SEOUL (Reuters) - A fire at a rural South Korean hospital for chronically ill elderly patients on Wednesday killed 21 people and injured eight in the second major fire this week as the country still mourns victims of a ferry disaster last month.
The midnight blaze at the hospital in the southwest region of Jeolla was put out relatively quickly, but most of the victims were elderly patients unable to walk or move freely, leading to the large number of casualties, fire officials said.
An 81-year-old man is in police custody and is being questioned on suspicion of arson after he was seen on surveillance camera walking into an empty room where the fire is believed to have started, a police official said by telephone.
The man has been identified as a patient at the hospital and is suffering from dementia, the official said.
All the victims were on the second floor of one building, and most of them suffered smoke inhalation, a local fire department official said.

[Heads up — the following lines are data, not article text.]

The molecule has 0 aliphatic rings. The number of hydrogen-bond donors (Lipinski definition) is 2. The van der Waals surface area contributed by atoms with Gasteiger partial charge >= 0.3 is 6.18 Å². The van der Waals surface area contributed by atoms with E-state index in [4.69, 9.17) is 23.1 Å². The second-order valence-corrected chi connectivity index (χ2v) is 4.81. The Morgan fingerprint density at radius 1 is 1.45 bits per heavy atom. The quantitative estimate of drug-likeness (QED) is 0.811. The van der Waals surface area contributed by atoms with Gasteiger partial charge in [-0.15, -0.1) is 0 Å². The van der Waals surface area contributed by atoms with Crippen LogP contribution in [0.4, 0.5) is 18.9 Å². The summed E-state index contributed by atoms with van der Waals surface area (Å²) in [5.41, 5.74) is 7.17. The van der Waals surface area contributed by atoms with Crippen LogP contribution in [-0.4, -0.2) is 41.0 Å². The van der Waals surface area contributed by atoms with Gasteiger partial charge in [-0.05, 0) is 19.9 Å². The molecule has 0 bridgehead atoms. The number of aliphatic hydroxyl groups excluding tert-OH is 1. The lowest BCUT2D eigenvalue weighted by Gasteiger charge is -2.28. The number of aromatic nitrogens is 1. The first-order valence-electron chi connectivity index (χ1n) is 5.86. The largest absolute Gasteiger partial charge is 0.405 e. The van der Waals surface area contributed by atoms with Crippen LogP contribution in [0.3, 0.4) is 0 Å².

The hospital held patients who required long-term care, many with dementia or disability as a result of a stroke, local media reports said.
South Korea, Asia’s fourth-largest economy and a leading manufacturing powerhouse, has developed into a vibrant and technically advanced democracy, but it faces criticism that regulatory controls and safety standards have not kept pace.
The country is mourning the deaths of more than 300 people who drowned when a heavily overloaded ferry capsized and sank on April 16, the country’s worst maritime disaster in 20 years.
A fire at a large shopping mall complex killed eight people on Monday when smoke and toxic fumes spread rapidly. Fire screens designed to stop the spread of fire and smoke did not function in the relatively new building.
Later on Wednesday, there was a fire on a subway train in Seoul after a man sprayed flammable material and lit it, but it was put out within minutes, Yonhap news agency reported quoting witnesses. The police have the man in custody, Yonhap said.
There have been two subway accidents in the past month that left nearly 200 people injured.
Reporting by Ju-min Park and Jack Kim; Editing by Cynthia Osterman and Michael Perry